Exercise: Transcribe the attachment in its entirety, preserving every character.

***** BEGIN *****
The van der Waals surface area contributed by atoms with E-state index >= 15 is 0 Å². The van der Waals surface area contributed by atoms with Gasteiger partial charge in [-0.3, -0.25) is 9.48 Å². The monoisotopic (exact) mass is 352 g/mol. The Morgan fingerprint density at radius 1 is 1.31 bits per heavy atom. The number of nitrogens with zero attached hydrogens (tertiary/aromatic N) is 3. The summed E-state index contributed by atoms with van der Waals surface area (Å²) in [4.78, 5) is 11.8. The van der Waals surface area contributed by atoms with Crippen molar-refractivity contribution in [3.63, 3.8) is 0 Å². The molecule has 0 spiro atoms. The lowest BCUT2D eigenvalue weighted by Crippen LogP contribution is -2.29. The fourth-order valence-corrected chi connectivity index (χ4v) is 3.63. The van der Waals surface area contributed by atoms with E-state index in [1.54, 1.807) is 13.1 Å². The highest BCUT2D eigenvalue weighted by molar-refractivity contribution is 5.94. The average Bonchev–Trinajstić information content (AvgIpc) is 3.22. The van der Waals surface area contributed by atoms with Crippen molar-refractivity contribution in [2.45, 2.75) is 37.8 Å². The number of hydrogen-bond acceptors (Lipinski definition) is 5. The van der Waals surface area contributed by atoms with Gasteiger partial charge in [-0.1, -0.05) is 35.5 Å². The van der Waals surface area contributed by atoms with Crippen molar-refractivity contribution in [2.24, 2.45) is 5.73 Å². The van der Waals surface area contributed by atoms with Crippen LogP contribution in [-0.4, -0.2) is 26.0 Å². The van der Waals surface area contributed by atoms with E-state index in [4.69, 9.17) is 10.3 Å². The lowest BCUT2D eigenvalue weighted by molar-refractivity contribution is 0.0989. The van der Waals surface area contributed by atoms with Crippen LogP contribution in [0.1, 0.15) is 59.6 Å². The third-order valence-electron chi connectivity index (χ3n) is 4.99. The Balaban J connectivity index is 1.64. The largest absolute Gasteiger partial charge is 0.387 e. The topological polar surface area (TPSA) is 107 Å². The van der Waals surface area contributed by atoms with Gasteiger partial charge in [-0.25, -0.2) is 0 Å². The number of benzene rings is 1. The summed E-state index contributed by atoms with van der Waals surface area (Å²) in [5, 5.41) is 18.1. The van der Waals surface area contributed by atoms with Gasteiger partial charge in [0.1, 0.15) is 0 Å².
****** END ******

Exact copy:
The van der Waals surface area contributed by atoms with E-state index >= 15 is 0 Å². The van der Waals surface area contributed by atoms with Gasteiger partial charge in [-0.3, -0.25) is 9.48 Å². The monoisotopic (exact) mass is 352 g/mol. The Morgan fingerprint density at radius 1 is 1.31 bits per heavy atom. The number of nitrogens with zero attached hydrogens (tertiary/aromatic N) is 3. The summed E-state index contributed by atoms with van der Waals surface area (Å²) in [4.78, 5) is 11.8. The van der Waals surface area contributed by atoms with Crippen molar-refractivity contribution in [3.63, 3.8) is 0 Å². The molecule has 0 spiro atoms. The lowest BCUT2D eigenvalue weighted by Crippen LogP contribution is -2.29. The fourth-order valence-corrected chi connectivity index (χ4v) is 3.63. The van der Waals surface area contributed by atoms with E-state index in [1.54, 1.807) is 13.1 Å². The highest BCUT2D eigenvalue weighted by molar-refractivity contribution is 5.94. The average Bonchev–Trinajstić information content (AvgIpc) is 3.22. The van der Waals surface area contributed by atoms with Crippen molar-refractivity contribution in [2.45, 2.75) is 37.8 Å². The number of hydrogen-bond acceptors (Lipinski definition) is 5. The van der Waals surface area contributed by atoms with Gasteiger partial charge in [-0.1, -0.05) is 35.5 Å². The van der Waals surface area contributed by atoms with Crippen molar-refractivity contribution in [2.24, 2.45) is 5.73 Å². The van der Waals surface area contributed by atoms with Crippen LogP contribution in [-0.4, -0.2) is 26.0 Å². The van der Waals surface area contributed by atoms with E-state index in [4.69, 9.17) is 10.3 Å². The lowest BCUT2D eigenvalue weighted by molar-refractivity contribution is 0.0989. The van der Waals surface area contributed by atoms with Crippen LogP contribution in [0.1, 0.15) is 59.6 Å². The third-order valence-electron chi connectivity index (χ3n) is 4.99. The Balaban J connectivity index is 1.64. The largest absolute Gasteiger partial charge is 0.387 e. The topological polar surface area (TPSA) is 107 Å². The van der Waals surface area contributed by atoms with Gasteiger partial charge in [-0.25, -0.2) is 0 Å². The number of benzene rings is 1. The summed E-state index contributed by atoms with van der Waals surface area (Å²) in [5, 5.41) is 18.1. The van der Waals surface area contributed by atoms with Gasteiger partial charge in [0.1, 0.15) is 0 Å².